Mack v. Wilcox County Commission

Filing 14

REPORT AND RECOMMENDATIONS re 7 MOTION to Dismiss filed by Wilcox County Commission, recommening that Defendants' motion to dismiss be granted, that Plaintiff's Title VII claims be dismissed with prejudice, that Plaintiffs § 1981 claims be dismissed without prejudice, and that Plaintiff be granted leave to amend his Complaint. Objections to R&R due by 11/24/2009. Signed by Magistrate Judge Sonja F. Bivins on 11/6/09. (copy mailed to plaintiff) (cmj)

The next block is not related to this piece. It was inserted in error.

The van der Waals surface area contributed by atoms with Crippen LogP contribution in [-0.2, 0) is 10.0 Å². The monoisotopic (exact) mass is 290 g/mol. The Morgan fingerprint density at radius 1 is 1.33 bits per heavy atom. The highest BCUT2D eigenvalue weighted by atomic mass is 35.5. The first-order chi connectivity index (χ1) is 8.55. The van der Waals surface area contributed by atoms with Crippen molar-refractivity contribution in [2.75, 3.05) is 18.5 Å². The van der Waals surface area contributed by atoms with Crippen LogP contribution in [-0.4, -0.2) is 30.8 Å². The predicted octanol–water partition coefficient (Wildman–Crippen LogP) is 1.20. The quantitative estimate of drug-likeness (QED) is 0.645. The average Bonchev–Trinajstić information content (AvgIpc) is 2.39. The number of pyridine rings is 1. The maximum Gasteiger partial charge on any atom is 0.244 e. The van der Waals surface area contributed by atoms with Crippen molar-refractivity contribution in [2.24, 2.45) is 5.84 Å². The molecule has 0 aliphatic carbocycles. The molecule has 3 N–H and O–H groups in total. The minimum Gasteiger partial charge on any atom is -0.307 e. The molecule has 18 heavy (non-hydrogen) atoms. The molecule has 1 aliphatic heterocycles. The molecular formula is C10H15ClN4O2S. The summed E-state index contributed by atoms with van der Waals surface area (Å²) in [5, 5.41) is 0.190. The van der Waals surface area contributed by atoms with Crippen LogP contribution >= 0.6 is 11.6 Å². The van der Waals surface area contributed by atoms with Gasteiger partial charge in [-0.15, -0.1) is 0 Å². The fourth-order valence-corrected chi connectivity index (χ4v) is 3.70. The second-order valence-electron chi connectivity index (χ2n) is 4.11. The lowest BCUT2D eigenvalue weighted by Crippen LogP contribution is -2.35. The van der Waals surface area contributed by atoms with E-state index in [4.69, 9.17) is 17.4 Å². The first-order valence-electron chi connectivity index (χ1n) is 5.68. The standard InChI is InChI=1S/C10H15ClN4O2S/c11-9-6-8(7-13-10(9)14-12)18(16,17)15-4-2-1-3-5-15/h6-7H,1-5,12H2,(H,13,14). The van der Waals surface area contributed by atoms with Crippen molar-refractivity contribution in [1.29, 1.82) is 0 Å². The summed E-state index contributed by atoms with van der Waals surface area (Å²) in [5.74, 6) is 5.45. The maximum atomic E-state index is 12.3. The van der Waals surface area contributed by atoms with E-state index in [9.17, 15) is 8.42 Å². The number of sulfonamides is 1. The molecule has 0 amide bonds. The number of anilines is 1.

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IN THE UNITED STATES DISTRICT COURT FOR THE SOUTHERN DISTRICT OF ALABAMA NORTHERN DIVISION ELI MACK, Plaintiff, vs. WILCOX COUNTY COMMISSION, Defendant. ) ) ) ) ) ) ) ) ) CIVIL ACTION 09-00101-KD-B REPORT AND RECOMMENDATION This case is before the Court on Defendant Wilcox County Commission's Motion to Dismiss and Motion to Strike Portions of Plaintiff's Complaint, and supporting Brief. (Docs. 7, 8). Defendants' Motion and supporting Brief have been referred to the undersigned for a report and recommendation pursuant to 28 U.S.C. 636(b)(1)(B). Based upon a careful review of Defendant's Motion and Brief, and the pleadings on file, the undersigned RECOMMENDS that Defendants' Motion be GRANTED, that Plaintiff's Title VII claims be dismissed with prejudice, that Plaintiff's 1981 claims be dismissed without prejudice, and that Plaintiff be granted leave to amend his Complaint. I. Background Plaintiff Eli Mack, proceeding pro se, filed the instant action on February 27, 2009 against the Wilcox County Commission. (Doc. 1) In his Complaint, Plaintiff race alleges that he in "observed the and/or and otherwise experienced discrimination terms conditions of his employment," and that "Defendant engages in a pattern and practice of discrimination against African-Americans (blacks) with respect to their employment relative to wages paid for services rendered." Specifically, Plaintiff alleges that "AfricanAmericans are paid substantially less than their white co-employees for performing the same or similar duties." According to Plaintiff, "subsequent to the EEOC's issuance of its determination that he was a victim of race discrimination by the Defendant, he was subjected to further deprivation of his federally protected civil rights. Namely, the Defendant retaliated against him by terminating his employment." (Doc. 1, p. 3). In Count one of his Complaint, Plaintiff adopts by reference his earlier allegations, and asserts that he has been discriminated against and treated differently than white employees solely because of his race, African-American, in violation of Title VII. In Count two of his Complaint, Plaintiff adopts by reference his earlier allegations, and asserts that as a result of Defendant's unlawful discriminatory employment practices, he has been deprived of his right to make, modify, perform, enter and enforce contracts to the full and equal benefits as that enjoyed by Defendant's white employees, in violation of 42 U.S.C. 1981 and 1981 (a). In Count three of his Complaint, Plaintiff adopts by reference his earlier allegations, and asserts that he was retaliated against for complaining about Defendant's conduct to the EEOC. Plaintiff further alleges that he was retaliated against for opposing or participating in opposition to the Defendant's discriminatory business practices in violation of Title VII and 42 U.S.C. 1981. Plaintiff seeks declaratory and injunctive relief as well as backpay, front pay, and compensatory and punitive damages. (Doc. 1, 2 pp. 5-6) As noted supra, Defendant seeks the dismissal of Plaintiff's Complaint. Defendant argues that Plaintiff cannot state a claim under Title VII because his charge of discrimination was untimely filed. According to Defendant, Plaintiff was notified of the decision to eliminate the funding for his position in October 2007; however, Plaintiff did not file his charge with EEOC until August 27, 2008. Additionally, Defendant argues that the claims raised in Plaintiff's Complaint are beyond the scope of his EEOC charge. Defendant also asserts that paragraphs 5, 6, 11 and 12 of Plaintiff's Complaint should be stricken as "impertinent and scandalous because they are untrue." Defendant further asserts that Plaintiff's Section 1981 claims should be dismissed because it is difficult to decipher those claims, and because Plaintiff has failed to sufficiently allege a claim for racial discrimination in violation of 42 U.S.C. 1981 because he has provided no facts that, if proven true, would support such a claim. The decision to eliminate Plaintiff's position was made before he filed any EEOC charge. Although Plaintiff was directed to file a response to Defendant's motion, he failed to do so. (Docs. 9, 12) II. Discussion A. Legal Standard In considering a Rule 12(b)(6) motion to dismiss, the court accepts the non-moving party's allegations as true; however, the court is not required to accept a plaintiff's legal conclusions. Ashcroft v. Iqbal, 556 U.S. --,129 S. Ct. 1937, 1949, 173 L. Ed. 2d 3 868 (2009) (noting "the tenet that a court must accept as true all of the allegations contained in a complaint is inapplicable to legal conclusions"). In evaluating the sufficiency of a plaintiff's pleadings, the court makes reasonable inferences in the plaintiff's favor, "but [is] not required to draw plaintiff's inference." Aldana v. Del Monte Fresh Produce, N.A., Inc., 416 F.3d 1242, 1248 (11th Cir. 2005). Similarly, "unwarranted deductions of fact" in a complaint are not admitted as true for the purpose of testing the sufficiency of plaintiff's allegations. Id.; see also Iqbal, 129 S. Ct. at 1951 (stating conclusory allegations are "not entitled to be assumed true"). In Iqbal, the Supreme Court reiterated that although Rule 8 of the Federal Rules of Civil Procedure does not require detailed factual allegations, it does demand "more than an unadorned, the-defendant-unlawfully-harmed-me accusation." Iqbal, 129 S. Ct. at 1949. A complaint must state a plausible claim for relief, and "[a] claim has facial plausibility when the plaintiff pleads factual content that allows the court to draw the reasonable inference that the defendant is liable for the misconduct alleged." Id. The mere possibility the defendant acted unlawfully is insufficient to survive a motion to dismiss. Id. The well-pled allegations must nudge the claim "across the line from conceivable to plausible." Bell Atl. Corp. V. Twombly, 550 U.S. 544, 570, 127 S. Ct. 1955, 167 L. Ed. 2d 929 (2007). 4 The Court recognizes Plaintiff's pro se status and the fact that the allegations of a pro se complaint, "however inartfully pleaded" are held "to less stringent standards than formal pleadings drafted by lawyers...." Haines v. Kerner, 404 U.S. 519, 520, 92 S. However, Plaintiff's pro se Ct. 594, 595, 30 L. Ed. 2d 652 (1972). status does not excuse him for compliance with applicable procedural rules, including the Rule 8 pleading requirement. See Local Rule 83.9(b)("All litigants proceeding pro se shall be bound by and comply with all local rules of this Court, and the Federal Rules of Civil and Criminal Procedure, unless otherwise excused from operation of the rules by court order."); Moon v. Newsome, 863 F. 2d 835, 837 (llth Cir. 1989)(a pro se litigant "is subject to the relevant law and rules of court including the Federal Rules of Civil Procedure"). Additionally, the leniency afforded pro se litigants does not give the courts a license to serve as de facto counsel for such litigants. See GJR Investments, Inc. v. County of Escambia, Fla., 132 F. 3d 1359, 1369 (llth Cir. 1998). B. Count One of Plaintiff's Complaint. In Count One of Plaintiff's Complaint, he alleges violations of Title VII. Incorporating the general allegations contained in Plaintiff's Complaint, and those contained in Count One of the Complaint, Plaintiff essentially alleges that African American employees are discriminated against, and that they are paid less than white employees. Plaintiff also alleges that, after filing his 5 EEOC charge, Defendant retaliated against him by terminating his employment. "No action alleging a violation of Title VII may be brought unless the alleged discrimination has been made the subject of a timely-filed EEOC charge." Alexander v. Fulton County, Georgia, 207 F. 3d 1303, 1332 (llth Cir. 2000). A plaintiff's judicial complaint is limited by the scope of the EEOC investigation that "can reasonably be expected to grow out of the charge of discrimination." Id. at 1332. The purpose of the exhaustion requirement "is that the [EEOC] should have the first opportunity to investigate the alleged discriminatory practices to permit it to perform its role in obtaining voluntary compliance and promoting conciliation efforts." Gregory v. Georgia Dep't of Human Resources, 355 F. 3d 1277, 1279 (llth Cir. 2004). The Eleventh Circuit has stressed that "judicial claims are allowed if they `amplify, clarify, or more clearly focus' the allegations in the EEOC charge; however, allegations of new acts of discrimination are inappropriate. Id. at 1279-80. The Court has also stressed that "the scope of an EEOC Complaint should not be strictly interpreted." Id. at 1280. See also Sanchez v. Standard Brands, Inc., 431 F. 2d 455, 466 (5th Cir. 1970)(noting that the allegations in a judicial complaint filed pursuant to Title VII may encompass any kind of discrimination like or related to the allegations contained in the charge). Accordingly, this Court must determine if the Title VII claims in Plaintiff's Complaint are like 6 or related to, or grew out of, the allegations contained in his EEOC charge. See Gregory, 355 F. 3d at 1280. In this case, Plaintiff attached his EEOC Charge, dated August 27, 2008, and other documents to his Complaint1. On the Charge, Plaintiff checked the boxes indicating discrimination based on race, religion, and retaliation. In addition, Plaintiff listed the earliest date of discrimination as October 1, 2007, and the latest date of discrimination as May 10, 2008. alleges as follows: In October 2007, my position was not funded which did not allow me to continue to work full-time. I was paid through May 10, 2008. One of the Commissioner told me that he was a Mason. The employer retaliated against me for filing a complaint against a Commissioner with the ethics Committee and the Attorney General. The employer does not have a personnel manual which allows them to ignore qualifications, seniority and pay of employees and hire from the outside. The Commissioners are mostly Black and the county employees are 95% black which allows no recourse or avenue to address grievances. The employer has a white librarian and they fully funded her budget. I believe I have been discriminated against because As a general rule, the district court must "limit[] its consideration to the pleadings and exhibits attached thereto" when deciding a Rule 12(b)(6) motion to dismiss. Grossman v. Nationsbank, N.A., 225 F. 3d 1228, 1231 (llth Cir. 2000); Brooks v. CSX Transportation, 2009 U.S. Dist. LEXIS 89474 (M.D. Fla. September 29, 2009). If parties present evidence outside the pleadings, and the district court considers that evidence, then the motion to dismiss is converted into one for summary judgment. See Fed. R. Civ. P. 12(b)(6). In this case, Plaintiff attached a copy of his EEOC charge, as well as other documents, to his Complaint. Accordingly, his EEOC charge can be considered by the Court without converting the instant motion into one for summary judgment. 7 1 In the Charge, Plaintiff of my race, religion (Muslim) and in retaliation not having my position fully funded in violation of Title VII of the Civil Rights Act of 1964, as amended. (Doc. 1) A searching review of Plaintiff's EEOC charge does not reflect any allegations regarding pay disparities between black and white employees. While Plaintiff complains that his position was not fully funded in October 2007, and that the budget of a white librarian was fully funded, there is nothing in the charge pertaining to pay disparities. Clearly, an EEOC investigation into Plaintiff's allegation about the budgeting disparity would not reasonably lead the EEOC to investigate alleged pay disparities between black and white employees. In other words, because Plaintiff's pay disparity allegations do not clarify, amplify or more clearly focus the allegations in Plaintiff's EEOC charge, but are instead allegations of new acts of discrimination, they are beyond the scope of Plaintiff's EEOC charge, and as a result, are not properly before the Court. The undersigned therefore recommends that Plaintiff's Title VII claim for pay disparities be dismissed because it is beyond the scope of his EEOC charge. As noted supra, Plaintiff also alleges that, after filing his EEOC charge, Defendant retaliated against him by terminating his employment in violation of Title VII. To establish a prima facie case of retaliation, Plaintiff must show that 1) he participated in an activity protected by Title VII, 2) he suffered an adverse 8 employment action; and 3) there is a causal connection between participation in the protected activity and the adverse decision. Gupta v. Florida Board of Regents, 212 F. 3d 571, 587 (llth Cir. 2000), cert. denied, 531 U.S. 1076, 121 S. Ct. 772, 148 L. Ed. 2d 671 (2001). In its motion, Defendant argues that the decision to cut funding for Plaintiff's position from the county's budget was made long before Plaintiff filed his EEOC charge; thus, his claim must fail because his EEOC charge could not have been causally related to the decision to cut funding. was attached to his Complaint, In Plaintiff's EEOC charge, which Plaintiff alleges that in October 2007, his position was not funded, and as a result, he could not continue to work full-time. Plaintiff also alleges that he was paid through May 10, 2008, the date which he lists as the last date upon which the discrimination took place. Given that Plaintiff's EEOC charge reflects that it was executed by Plaintiff on August 27, 2008, and was received by EEOC on September 10, 2008, it stands to reason that the EEOC charge could not have triggered Plaintiff's termination because by his own admission, Plaintiff's employment ended on May 10, 2008. Thompson v. Potomac Elec. Power Co., 312 F. 3d 645, 651 (4th Cir. 2002)(Even if a protected activity and adverse employment action are shown, the employee must satisfy the causation element to establish a prima facie retaliation case. The employee must show that the adverse employment action took place after the 9 protected activity.) Accordingly, accepting Plaintiff's allegations as true, they are not sufficient to state a claim for retaliation under Title VII because the alleged protected activity, the filing of the EEOC charge, came after the termination. The undersigned therefore recommends that Plaintiff's Title VII claim for retaliation be dismissed. C. Count Two of Plaintiff's Complaint. In Count Two of Plaintiff's Complaint, he alleges violations of 42 U.S.C. 1981 and 1981(a). Incorporating the general allegations contained in Plaintiff's Complaint, and those contained in Count Two of his Complaint, Plaintiff essentially alleges that African American employees are discriminated against, and that they are paid less than white employees. Plaintiff also alleges that after filing his EEOC charge, Defendant retaliated against him by terminating his employment. Additionally, Plaintiff alleges that he has been deprived of the "right to make, modify, perform, enter and enforce contracts to the full and equal benefits as that enjoyed by defendant's white employees," in violations of 42 U.S.C. 1981 and 42 U.S.C. 1981(a). In its Motion to Dismiss, Defendant argues that Plaintiff's retaliation claims are barred because the decision to cut the funding for Plaintiff's position from the County's budget was made long before Plaintiff filed any EEOC charge; thus, it cannot be causally related to his EEOC Charge. Defendant further asserts that 10 Plaintiff's other 1981 claims are puzzling and that it is impossible to decipher the nature of the unlawful discriminatory employment practices referenced by Plaintiff. According to Defendant, Plaintiff has failed to sufficiently allege a claim for racial discrimination under 1981 because he has provided no facts that, if proven, would support such a claim. Racial employment discrimination and retaliation are actionable under 42 U.S.C. 1981. Section 1981(a) provides, in pertinent part, that "All persons . . . shall have the same right in every State . . . to make and enforce contracts, to sue, be parties, give evidence, and to the full and equal benefit of all laws . . . as is enjoyed by white citizens. . . ." 42 U.S.C. 1981(a). Notwithstanding the protections afforded by 1981, as noted supra, Plaintiff's claim that he was terminated because he filed an EEOC fails to state a claim because the that documents submitted with Plaintiff's Complaint establish Plaintiff's termination preceded his EEOC charge; thus, the charge could not have triggered Plaintiff's termination and as a result, was not causally related to the discharge. Additionally, the undersigned observes that while Plaintiff's Complaint includes a lot of legal descriptions and conclusions, which are not sufficient to state a plausible claim, Plaintiff does allege that black employees were paid less than white employees and were subjected to other disparate treatment on account of their 11 race. Taking into account Plaintiff's pro se status, the undersigned finds that such allegations are sufficient to state a claim under 1981. However, the law is clear that claims against state actors for violations of 1981 claim must be brought pursuant to 42 U.S.C. 1983. Bryant v. Jones, 575 F. 3d 1281, 1288, n.1(11th Cir. 2009)( 1981 "does not provide an implicit cause of action against state actors; therefore 1983 constitutes the exclusive federal remedy for violation of state actors of the rights guaranteed under 1981.")(citing Butts v. County of Volusia, 222 F.3d 891, 894-95 (llth Cir. 2000)). Because Defendant Wilcox County Commission is a state actor, Plaintiff cannot bring an independent claim under 1981. Plaintiff's remedy for alleged Dunklin v. Montgomery County 1981 violations is through 1983. Board of Education, 2009 U.S. Dist. LEXIS 75204 (M.D. Ala, Aug. 24, 2009). Accordingly, the undersigned recommends that Defendant's Motion to Dismiss Plaintiff's 1981 claims against the Wilcox County Commission be granted. D. Count Three of Plaintiff's Complaint. In Count Three of Plaintiff's Complaint, he alleges violations of 42 U.S.C. 1981 and 1981(a). Incorporating the general allegations contained in Plaintiff's Complaint, and those contained in Counts Two and Three of the Complaint, Plaintiff essentially alleges that African American employees are discriminated against, and that they are paid less than white employees. 12 Plaintiff also alleges that after filing his EEOC charge, Defendant retaliated against him by terminating his employment. For the reasons set forth above, the undersigned recommends that Defendant's Motion to Dismiss Plaintiff's 1981 claims against the Wilcox County Commission be granted. E. Plaintiff's Demand for Punitive Damages. "Punitive damages are available in discrimination actions, provided they are not against the government or a governmental agency." Erickson v. Hunter, 932 F. Supp. 1380, 1385 (M.D. Fla. 1996); See also 42 U.S.C. 1981a(b)(1)(2006)("A complaining party may recover punitive damages [in a discrimination action] against a respondent(other than a government, government agency or political subdivision)"(emphasis supplied)). As Defendant County Commission is a governmental entity, Plaintiff cannot recover punitive damages against it. Accordingly, Defendant's motion to dismiss Plaintiff's demand for punitive damages should be granted. F. Opportunity to Cure. determined that Defendant's Motion to Dismiss Having Plaintiff's Complaint is due to be granted, the question becomes whether the dismissal should take effect at this time or whether Plaintiff should be given an opportunity to replead his claims. The law in this Circuit is clear that "[o]rdinarily, a party must be given at least one opportunity to amend before the district court dismisses the complaint." Corsello v. Lincare, Inc., 428 F.3d 1008, 13 1014 (11th Cir. 2005). Plaintiff has not requested such an opportunity here. That omission would be fatal if Plaintiff were represented by counsel. See Wagner v. Daewoo Heavy Industries America Corp., 314 F.3d 541, 542 (11th Cir. 2002) ("A district court is not required to grant a plaintiff leave to amend his complaint sua sponte when the plaintiff, who is represented by counsel, never filed a motion to amend nor requested leave to amend before the district court."). However, the Eleventh Circuit has never announced whether the Wagner rule applies to claims brought by a pro se plaintiff, and the Court will assume for purposes of this Order that it does not. See Wagner, 314 F.3d at 542 n.1 ("In this opinion, we decide and intimate nothing about a party proceeding pro se."). Accordingly, the undersigned recommends that Plaintiff, who is proceeding pro se, be granted leave to amend his Complaint, in an effort to replead his 1981 claims under 42 U.S.C. 1983. See Pears v. Mobile County, 2009 U.S. Dist. LEXIS 31310 (S.D. Ala., April 13, 2009)(court granted dismissal of the plaintiff's 1981 claims against the county and the police department, and held that the plaintiff could pursue a 1983 claim against the county and the police department premised on alleged violations of 1981 by these entities.) II. Conclusion For the reasons set forth herein, the undersigned recommends that Defendants' Motion be GRANTED, that Plaintiff's Title VII 14 claims be dismissed with prejudice, that Plaintiff's 1981 claims be dismissed without prejudice, and that Plaintiff be granted leave to amend his Complaint2. The attached sheet contains important information regarding objections to this Report and Recommendation. DONE this 6th day of November, 2009. /s/ SONJA F. BIVINS UNITED STATES MAGISTRATE JUDGE In light of the recommendation that Defendant's motion be granted, Defendant's request to strike paragraphs contained in Plaintiff's Complaint is moot. However, in repleading his Complaint, Plaintiff should take caution to avoid factual assertions that are clearly belied by the record evidence. 2 MAGISTRATE JUDGE'S EXPLANATION OF PROCEDURAL RIGHTS AND RESPONSIBILITIES FOLLOWING RECOMMENDATION AND FINDINGS CONCERNING NEED FOR TRANSCRIPT 1. Objection. Any party who objects to this recommendation or anything in it must, within ten days of the date of service of this document, file specific written objections with the clerk of court. Failure to do so will bar a de novo determination by the district judge of anything in the recommendation and will bar an attack, on appeal, of the factual findings of the magistrate judge. See 28 U.S.C. 636(b)(1)); Lewis v. Smith, 855 F.2d 736, 738 (11th Cir. 1988). The procedure for challenging the findings and recommendations of the magistrate judge is set out in more detail in SD ALA LR 72.4 (June 1, 1997), which provides, in part, that: A party may object to a recommendation entered by a magistrate judge in a dispositive matter, that is, a matter excepted by 28 U.S.C. 636(b)(1)(A), by filing a "Statement of Objection to Magistrate Judge's Recommendation" within ten days after being served with a copy of the recommendation, unless a different time is established by order. The statement of objection shall specify those portions of the recommendation to which objection is made and the basis for the objection. The objecting party shall submit to the district judge, at the time of filing the objection, a brief setting forth the party's arguments that the magistrate judge's recommendation should be reviewed de novo and a different disposition made. It is insufficient to submit only a copy of the original brief submitted to the magistrate judge, although a copy of the original brief may be submitted or referred to and incorporated into the brief in support of the objection. Failure to submit a brief in support of the objection may be deemed an abandonment of the objection. A magistrate judge's recommendation cannot be appealed to a Court of Appeals; only the district judge's order or judgment can be appealed. 2. Opposing party's response to the objection. Any opposing party may submit a brief opposing the objection within ten (10) days of being served with a copy of the statement of objection. Fed. R. Civ. P. 72; SD ALA LR 72.4(b). 3. Transcript (applicable where proceedings tape recorded). Pursuant to 28 U.S.C. 1915 and Fed.R.Civ.P. 72(b), the magistrate judge finds that the tapes and original records in this action are adequate for purposes of review. Any party planning to object to this recommendation, but unable to pay the fee for a transcript, is advised that a judicial determination that transcription is necessary is required before the United States will pay the cost of the transcript. /s/SONJA F. BIVINS UNITED STATES MAGISTRATE JUDGE 17